comic strip



I was inspired recently by this cartoon that not only reminded me of the differences between inequality, equality and equity but added a fourth definition, justice. There is so much talk – and dare I say lip service – paid to diversity, equity and inclusion (DEI), but left out of the action is that last piece: justice.

PBS12, then known as KBDI, was founded by a group of citizens who wanted more inclusion and diversity in the kind of programs available here in Colorado. At the time, some called their ambitions rebellious, but we like to think they were ahead of their time. Diversity, equity, inclusion, and indeed justice, are part of our DNA here.

Back in the 1980s, we aired a program called The Lambda Report, that covered the issues and ideas of the Gay community. And while we aired it back-to-back with The Rush Limbaugh Show, it was The Lambda Report that yielded bomb threats to the young station. We stood our ground.

Today, we actively curate programming, not only from PBS and other public media sources, but we partner with local filmmakers and organizations and create original content that seeks to bring diverse voices, races, genders, and experiences to our on-air and digital channels. As Martin Luther King, Jr. said, “the arc of moral history bends toward justice,” but we believe it’s essential that we must actively participate to speed up that arc.

In June, we’re recognizing the accomplishments, history, and stories of LGBTQ+ people and the movement that is known as Pride. We’re celebrating the incredible legacy and learnings of Juneteenth, the anniversary of the news of emancipation to Texan slaves, a full two years after the end of the Civil War. As part of Denver’s #Juneteenth celebrations, we’ll have a camera crew roaming around to capture our unique Colorado embrace of the holiday.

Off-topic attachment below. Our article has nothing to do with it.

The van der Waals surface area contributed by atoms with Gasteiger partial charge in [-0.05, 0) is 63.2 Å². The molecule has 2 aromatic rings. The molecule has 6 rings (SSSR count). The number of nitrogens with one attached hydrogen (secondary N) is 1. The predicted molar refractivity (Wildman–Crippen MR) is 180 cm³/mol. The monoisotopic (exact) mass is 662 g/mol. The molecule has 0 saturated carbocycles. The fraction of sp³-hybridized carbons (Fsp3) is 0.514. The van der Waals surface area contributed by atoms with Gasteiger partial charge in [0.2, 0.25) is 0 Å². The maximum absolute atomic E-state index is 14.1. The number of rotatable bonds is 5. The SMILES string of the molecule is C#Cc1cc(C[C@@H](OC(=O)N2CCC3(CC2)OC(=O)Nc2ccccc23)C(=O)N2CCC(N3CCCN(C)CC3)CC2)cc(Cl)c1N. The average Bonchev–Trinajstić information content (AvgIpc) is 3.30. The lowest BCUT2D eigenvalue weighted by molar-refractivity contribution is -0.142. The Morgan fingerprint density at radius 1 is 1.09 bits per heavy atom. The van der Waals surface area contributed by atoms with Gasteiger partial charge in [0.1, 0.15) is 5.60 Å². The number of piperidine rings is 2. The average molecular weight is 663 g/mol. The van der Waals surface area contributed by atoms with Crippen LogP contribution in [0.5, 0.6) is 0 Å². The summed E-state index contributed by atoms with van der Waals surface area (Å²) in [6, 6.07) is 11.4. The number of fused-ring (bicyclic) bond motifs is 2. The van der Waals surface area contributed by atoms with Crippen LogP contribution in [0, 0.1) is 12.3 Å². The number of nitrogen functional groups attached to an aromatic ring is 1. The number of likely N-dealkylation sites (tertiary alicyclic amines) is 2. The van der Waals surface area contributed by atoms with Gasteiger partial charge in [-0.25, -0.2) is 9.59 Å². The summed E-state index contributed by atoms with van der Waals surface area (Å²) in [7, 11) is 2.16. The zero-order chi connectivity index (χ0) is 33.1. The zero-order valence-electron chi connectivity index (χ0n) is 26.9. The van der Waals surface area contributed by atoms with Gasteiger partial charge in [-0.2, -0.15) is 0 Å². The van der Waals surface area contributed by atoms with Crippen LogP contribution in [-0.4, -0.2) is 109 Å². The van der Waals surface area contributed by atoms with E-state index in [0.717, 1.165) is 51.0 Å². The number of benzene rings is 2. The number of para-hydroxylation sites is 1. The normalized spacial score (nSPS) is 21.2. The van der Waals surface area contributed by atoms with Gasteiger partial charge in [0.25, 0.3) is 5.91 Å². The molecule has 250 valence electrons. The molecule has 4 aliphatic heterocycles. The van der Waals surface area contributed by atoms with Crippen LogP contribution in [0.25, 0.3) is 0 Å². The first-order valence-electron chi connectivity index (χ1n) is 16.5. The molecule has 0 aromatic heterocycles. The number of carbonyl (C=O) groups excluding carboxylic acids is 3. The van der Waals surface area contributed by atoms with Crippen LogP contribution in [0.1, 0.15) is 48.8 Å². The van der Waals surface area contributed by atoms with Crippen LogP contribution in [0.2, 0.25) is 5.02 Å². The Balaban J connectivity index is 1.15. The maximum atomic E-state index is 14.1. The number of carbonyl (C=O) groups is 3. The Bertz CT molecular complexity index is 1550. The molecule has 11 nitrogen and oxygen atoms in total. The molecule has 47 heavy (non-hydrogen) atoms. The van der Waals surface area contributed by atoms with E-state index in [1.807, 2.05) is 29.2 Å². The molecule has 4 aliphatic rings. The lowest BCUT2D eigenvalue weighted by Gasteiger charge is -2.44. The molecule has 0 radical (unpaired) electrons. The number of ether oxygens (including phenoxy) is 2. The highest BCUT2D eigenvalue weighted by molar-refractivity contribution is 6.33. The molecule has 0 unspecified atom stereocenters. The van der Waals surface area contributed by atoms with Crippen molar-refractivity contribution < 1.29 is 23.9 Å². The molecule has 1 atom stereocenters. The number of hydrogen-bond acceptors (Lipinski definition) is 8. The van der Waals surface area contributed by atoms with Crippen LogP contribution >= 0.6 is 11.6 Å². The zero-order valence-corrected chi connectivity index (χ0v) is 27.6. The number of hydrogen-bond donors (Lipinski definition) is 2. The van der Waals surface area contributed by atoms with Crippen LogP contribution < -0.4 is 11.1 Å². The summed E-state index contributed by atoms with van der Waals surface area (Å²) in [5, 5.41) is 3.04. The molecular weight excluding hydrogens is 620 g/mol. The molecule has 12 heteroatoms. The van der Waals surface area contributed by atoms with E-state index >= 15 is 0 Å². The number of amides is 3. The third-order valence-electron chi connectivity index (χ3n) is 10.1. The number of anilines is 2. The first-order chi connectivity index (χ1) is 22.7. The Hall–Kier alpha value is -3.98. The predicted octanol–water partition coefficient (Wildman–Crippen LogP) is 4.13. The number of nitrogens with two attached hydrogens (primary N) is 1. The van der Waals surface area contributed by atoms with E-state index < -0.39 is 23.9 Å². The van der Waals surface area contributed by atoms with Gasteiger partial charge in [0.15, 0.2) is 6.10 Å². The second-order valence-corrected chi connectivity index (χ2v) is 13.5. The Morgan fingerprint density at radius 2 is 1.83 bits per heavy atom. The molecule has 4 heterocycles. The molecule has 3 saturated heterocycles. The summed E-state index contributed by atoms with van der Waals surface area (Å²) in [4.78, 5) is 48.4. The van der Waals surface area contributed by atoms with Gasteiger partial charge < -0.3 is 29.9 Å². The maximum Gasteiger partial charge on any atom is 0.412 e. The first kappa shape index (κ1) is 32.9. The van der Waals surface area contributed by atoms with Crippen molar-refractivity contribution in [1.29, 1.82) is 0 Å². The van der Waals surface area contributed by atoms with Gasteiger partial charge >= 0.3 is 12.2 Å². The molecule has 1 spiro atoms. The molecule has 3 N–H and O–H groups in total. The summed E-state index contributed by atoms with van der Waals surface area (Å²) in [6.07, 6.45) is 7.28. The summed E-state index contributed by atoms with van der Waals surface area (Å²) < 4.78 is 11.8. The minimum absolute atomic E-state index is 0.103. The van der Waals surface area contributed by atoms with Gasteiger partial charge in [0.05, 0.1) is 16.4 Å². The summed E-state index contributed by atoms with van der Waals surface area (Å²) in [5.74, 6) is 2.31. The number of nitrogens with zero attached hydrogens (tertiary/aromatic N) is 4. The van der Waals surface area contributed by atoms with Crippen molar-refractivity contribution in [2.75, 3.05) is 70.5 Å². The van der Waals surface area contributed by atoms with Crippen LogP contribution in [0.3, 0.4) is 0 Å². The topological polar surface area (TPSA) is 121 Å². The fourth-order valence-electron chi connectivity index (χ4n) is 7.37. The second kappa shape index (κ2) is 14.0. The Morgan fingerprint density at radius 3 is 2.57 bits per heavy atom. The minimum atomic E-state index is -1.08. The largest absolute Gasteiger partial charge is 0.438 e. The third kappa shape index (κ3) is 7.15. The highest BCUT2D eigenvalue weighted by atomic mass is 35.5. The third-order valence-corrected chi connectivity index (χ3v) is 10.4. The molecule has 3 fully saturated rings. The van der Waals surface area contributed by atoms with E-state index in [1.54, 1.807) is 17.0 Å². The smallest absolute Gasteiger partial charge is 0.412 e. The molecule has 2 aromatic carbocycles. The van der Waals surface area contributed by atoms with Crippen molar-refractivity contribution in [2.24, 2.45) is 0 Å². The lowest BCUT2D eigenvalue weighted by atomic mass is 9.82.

On our air, a couple of titles in June pop out for me:

Out in Rural America follows five stories from the LGBTQ+ community over six years, exploring the issues of self-doubt, discrimination, acceptance, and small-town and Midwestern LGBTQ+ life from a cultural, social, familial, and religious perspective.

The Long Shadow is the story of two daughters of the South, Director Frances Causey and Producer Sally Holst, who when they set out to find causes for the continuing racial divisions in the United States, discovered that the politics of slavery didn’t end after the Civil War. In an astonishingly candid look at the history of anti-black racism in the United States, The Long Shadow traces the imposition of white privilege and its ultimate manifestation: slavery.

There is work to be done on teaching, accepting, and promoting diversity, equity, inclusion, and justice. PBS12 is proud to be a place where these ideas and practices find a home – bringing people together in understanding, so that as a community we can put them into action.


Kristen Blessman
President & General Manager

P.S. You can find all our #Pride and #Juneteenth programming highlighted in our June primetime programming grid. As always, we welcome your support and your feedback.